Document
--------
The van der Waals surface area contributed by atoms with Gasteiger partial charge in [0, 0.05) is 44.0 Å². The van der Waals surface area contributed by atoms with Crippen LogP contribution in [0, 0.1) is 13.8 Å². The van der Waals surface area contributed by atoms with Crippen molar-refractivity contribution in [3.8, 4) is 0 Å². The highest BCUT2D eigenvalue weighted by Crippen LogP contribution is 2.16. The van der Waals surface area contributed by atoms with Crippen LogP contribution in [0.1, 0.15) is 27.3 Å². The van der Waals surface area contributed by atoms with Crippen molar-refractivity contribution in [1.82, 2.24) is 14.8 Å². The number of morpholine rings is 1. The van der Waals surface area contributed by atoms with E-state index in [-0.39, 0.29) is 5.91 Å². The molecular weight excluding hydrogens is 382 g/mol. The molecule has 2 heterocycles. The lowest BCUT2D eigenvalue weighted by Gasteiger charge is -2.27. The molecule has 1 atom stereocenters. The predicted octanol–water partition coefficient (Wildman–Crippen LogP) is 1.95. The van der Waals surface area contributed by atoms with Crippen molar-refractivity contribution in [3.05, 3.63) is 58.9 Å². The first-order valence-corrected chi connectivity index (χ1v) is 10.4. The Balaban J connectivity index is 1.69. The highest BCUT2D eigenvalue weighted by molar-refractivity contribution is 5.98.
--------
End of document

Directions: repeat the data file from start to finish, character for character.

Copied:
The van der Waals surface area contributed by atoms with Gasteiger partial charge in [0, 0.05) is 44.0 Å². The van der Waals surface area contributed by atoms with Crippen LogP contribution in [0, 0.1) is 13.8 Å². The van der Waals surface area contributed by atoms with Crippen molar-refractivity contribution in [3.8, 4) is 0 Å². The highest BCUT2D eigenvalue weighted by Crippen LogP contribution is 2.16. The van der Waals surface area contributed by atoms with Crippen LogP contribution in [0.1, 0.15) is 27.3 Å². The van der Waals surface area contributed by atoms with Crippen molar-refractivity contribution in [1.82, 2.24) is 14.8 Å². The number of morpholine rings is 1. The van der Waals surface area contributed by atoms with E-state index in [-0.39, 0.29) is 5.91 Å². The molecular weight excluding hydrogens is 382 g/mol. The molecule has 2 heterocycles. The lowest BCUT2D eigenvalue weighted by Gasteiger charge is -2.27. The molecule has 1 atom stereocenters. The predicted octanol–water partition coefficient (Wildman–Crippen LogP) is 1.95. The van der Waals surface area contributed by atoms with Crippen molar-refractivity contribution in [3.05, 3.63) is 58.9 Å². The first-order valence-corrected chi connectivity index (χ1v) is 10.4. The Balaban J connectivity index is 1.69. The highest BCUT2D eigenvalue weighted by molar-refractivity contribution is 5.98.